Local farmer wins inaugural soil competition
On the edge of Dallas and Wilcox counties, about seven miles from Minter in the town of Furman, exists a 600-acre farm now nationally recognized for its carbon-rich soil, which has been cultivated by Chris Prevatt over the last decade.
Indigo Agriculture, a Boston-based company founded in 2015 to help farmers improve profitability while also contributing to the welfare of the planet, announced Prevatt as this year’s winner of the Carbon Cup competition, which is designed to recognize farmers and ranchers cultivating the nation’s healthiest soils.
“We believe that ag has the potential for being a major part of the solution for climate change,” said Indigo Senior Director of Systems Innovation John Hennek. “We think, at the same time, as farmers adopt new practices…it will make them more profitable in addition to sequestering carbon.”
Hennek noted that most farmers and ranchers begin such sustainable practices for the benefits to their businesses, not out of a desire to benefit the environment, but the results are as good for the planet as they are for producers and consumers.
“There are certainly some growers that that’s their biggest concern but, for most farmers, it’s the resilience of their business and what they’re going to leave for their families…or simply because they’re trying to try something new because what they’ve been doing isn’t working from a financial perspective and they feel like they need to do something different to give them a shot at being profitable,” Hennek said.
According to Hennek, farmers and ranchers from 15 states submitted their farms for consideration in the Carbon Cup and Prevatt’s stood head and shoulders above the rest.
“It’s really impressive how [Prevatt’s] numbers were significantly larger,” Hennek said. “His winning number of organic matter is something he should be really proud of, it means that he has incredibly health soil. We think it’s a really unique achievement for him. He’s really drastically increased his carbon potentials.”
For Prevatt, the victory is affirmation that his methods are working.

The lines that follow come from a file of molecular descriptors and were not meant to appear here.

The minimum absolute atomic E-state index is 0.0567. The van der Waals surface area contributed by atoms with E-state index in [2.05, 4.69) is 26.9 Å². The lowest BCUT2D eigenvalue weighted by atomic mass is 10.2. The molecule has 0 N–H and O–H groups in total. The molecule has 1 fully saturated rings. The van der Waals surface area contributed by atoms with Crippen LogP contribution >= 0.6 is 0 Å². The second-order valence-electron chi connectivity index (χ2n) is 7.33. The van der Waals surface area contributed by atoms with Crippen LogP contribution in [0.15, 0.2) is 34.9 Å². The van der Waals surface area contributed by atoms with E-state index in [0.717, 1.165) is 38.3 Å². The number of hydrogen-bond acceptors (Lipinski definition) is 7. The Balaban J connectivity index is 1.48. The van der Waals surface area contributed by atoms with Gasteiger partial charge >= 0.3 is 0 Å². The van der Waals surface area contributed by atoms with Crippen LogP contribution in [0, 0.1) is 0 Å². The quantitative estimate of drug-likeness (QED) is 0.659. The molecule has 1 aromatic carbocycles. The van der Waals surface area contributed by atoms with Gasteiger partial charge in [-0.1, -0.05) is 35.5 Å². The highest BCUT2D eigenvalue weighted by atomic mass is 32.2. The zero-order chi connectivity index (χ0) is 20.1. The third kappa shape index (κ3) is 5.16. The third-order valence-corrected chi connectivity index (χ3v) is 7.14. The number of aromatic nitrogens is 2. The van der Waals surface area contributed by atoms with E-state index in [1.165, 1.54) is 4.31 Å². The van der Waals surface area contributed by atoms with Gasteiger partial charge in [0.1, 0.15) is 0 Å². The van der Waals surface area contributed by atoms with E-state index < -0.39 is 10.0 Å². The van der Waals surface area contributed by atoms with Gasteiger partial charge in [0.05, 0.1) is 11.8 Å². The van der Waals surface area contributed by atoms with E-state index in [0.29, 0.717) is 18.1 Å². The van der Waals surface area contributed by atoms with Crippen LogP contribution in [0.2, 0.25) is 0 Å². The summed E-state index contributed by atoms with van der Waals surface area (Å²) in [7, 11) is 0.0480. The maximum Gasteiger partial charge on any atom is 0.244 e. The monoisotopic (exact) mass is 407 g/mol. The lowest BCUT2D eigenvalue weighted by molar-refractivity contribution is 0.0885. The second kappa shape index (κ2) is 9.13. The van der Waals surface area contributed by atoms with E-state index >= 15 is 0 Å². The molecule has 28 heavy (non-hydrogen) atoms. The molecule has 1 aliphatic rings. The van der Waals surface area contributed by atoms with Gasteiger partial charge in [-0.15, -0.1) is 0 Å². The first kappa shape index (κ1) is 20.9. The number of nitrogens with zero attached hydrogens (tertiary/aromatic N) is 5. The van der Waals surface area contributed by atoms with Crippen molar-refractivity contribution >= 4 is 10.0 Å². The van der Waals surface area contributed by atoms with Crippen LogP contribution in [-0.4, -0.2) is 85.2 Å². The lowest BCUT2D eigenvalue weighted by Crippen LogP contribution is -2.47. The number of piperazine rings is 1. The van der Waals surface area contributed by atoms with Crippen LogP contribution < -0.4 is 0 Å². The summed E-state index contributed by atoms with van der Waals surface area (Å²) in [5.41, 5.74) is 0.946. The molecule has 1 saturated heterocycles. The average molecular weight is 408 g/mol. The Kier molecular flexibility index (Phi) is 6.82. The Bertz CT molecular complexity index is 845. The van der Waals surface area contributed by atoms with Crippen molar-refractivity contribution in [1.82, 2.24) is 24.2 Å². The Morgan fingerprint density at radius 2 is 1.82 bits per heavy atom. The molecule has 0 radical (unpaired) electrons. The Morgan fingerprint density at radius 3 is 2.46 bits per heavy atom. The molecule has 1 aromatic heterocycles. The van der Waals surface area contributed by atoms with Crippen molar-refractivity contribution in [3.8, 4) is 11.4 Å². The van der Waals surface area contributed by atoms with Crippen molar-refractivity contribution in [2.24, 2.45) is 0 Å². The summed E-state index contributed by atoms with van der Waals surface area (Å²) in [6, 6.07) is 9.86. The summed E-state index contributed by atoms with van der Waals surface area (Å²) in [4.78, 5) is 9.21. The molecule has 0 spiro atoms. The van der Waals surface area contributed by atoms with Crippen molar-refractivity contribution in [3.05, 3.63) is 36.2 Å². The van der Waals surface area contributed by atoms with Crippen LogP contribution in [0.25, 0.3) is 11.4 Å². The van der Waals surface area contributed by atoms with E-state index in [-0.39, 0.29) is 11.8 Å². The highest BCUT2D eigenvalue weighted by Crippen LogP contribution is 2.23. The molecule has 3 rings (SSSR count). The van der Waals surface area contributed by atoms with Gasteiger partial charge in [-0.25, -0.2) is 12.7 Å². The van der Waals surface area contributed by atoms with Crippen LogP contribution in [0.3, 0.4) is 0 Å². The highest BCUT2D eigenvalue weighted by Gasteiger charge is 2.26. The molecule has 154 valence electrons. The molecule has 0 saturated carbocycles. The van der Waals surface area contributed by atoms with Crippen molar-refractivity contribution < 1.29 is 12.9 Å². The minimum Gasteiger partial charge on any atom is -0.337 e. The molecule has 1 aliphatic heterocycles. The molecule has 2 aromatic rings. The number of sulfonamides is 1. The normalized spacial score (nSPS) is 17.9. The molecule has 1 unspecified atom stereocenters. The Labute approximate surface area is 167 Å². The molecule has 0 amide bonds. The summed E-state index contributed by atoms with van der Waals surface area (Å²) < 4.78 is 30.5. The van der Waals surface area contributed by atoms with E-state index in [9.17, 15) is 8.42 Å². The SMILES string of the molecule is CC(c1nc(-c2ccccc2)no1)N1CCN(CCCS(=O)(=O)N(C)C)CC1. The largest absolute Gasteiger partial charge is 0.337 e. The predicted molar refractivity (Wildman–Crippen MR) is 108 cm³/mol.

“It’s just an honor,” Prevatt said. “It was awesome for our farm to be the national Carbon Cup winner. I feel like it’s an honor for everyone we competed with because it shows we’re all committed to putting more carbon in our soil and making it healthier, particularly here in the Southeast. We’re all on the same mission, that’s our real goal.”
Prevatt said that he started turning his attention toward the family farm in 2008.
“That’s when I really started to get focused and studied our operating systems to see how we could improve,” Prevatt said. “Since then, we’ve just been trying to make improvements, trying to better our resources.”
Prevatt said the mission of sustainability required the Black Belt farm to “adapt over time,” employing different tactics – testing a diverse mix of cover crops meant to go deep into the soil, breaking it up and infusing it with nitrogen, perfect for cattle grazing; frequently moving high-density cattle herds, which forage briefly and tamp manure into the soil making it healthier and better for crops.
“By focusing on these practices, we’re able to improve the health of our soil,” Prevatt said. “On the other hand, we’re also providing a benefit to the environment we all live and work in. We want to do as much good as possible. Everything we did for the environment helped our system locally. You can’t just do this for the environment, but doing this improves the systems we have to produce food from and the environment.”
According to Prevatt, his farm offsets the carbon impact of over 850 flights from JFK International Airport in New York to Los Angeles International Airport in California.
“The fact that one small farm can contain that much carbon in its soil is incredible,” Prevatt said. “It’s just taking it day by day for us – just doing the little management practices and applications over and over has really been important. We try to provide diversity in our system as much as possible because nature is really diverse.”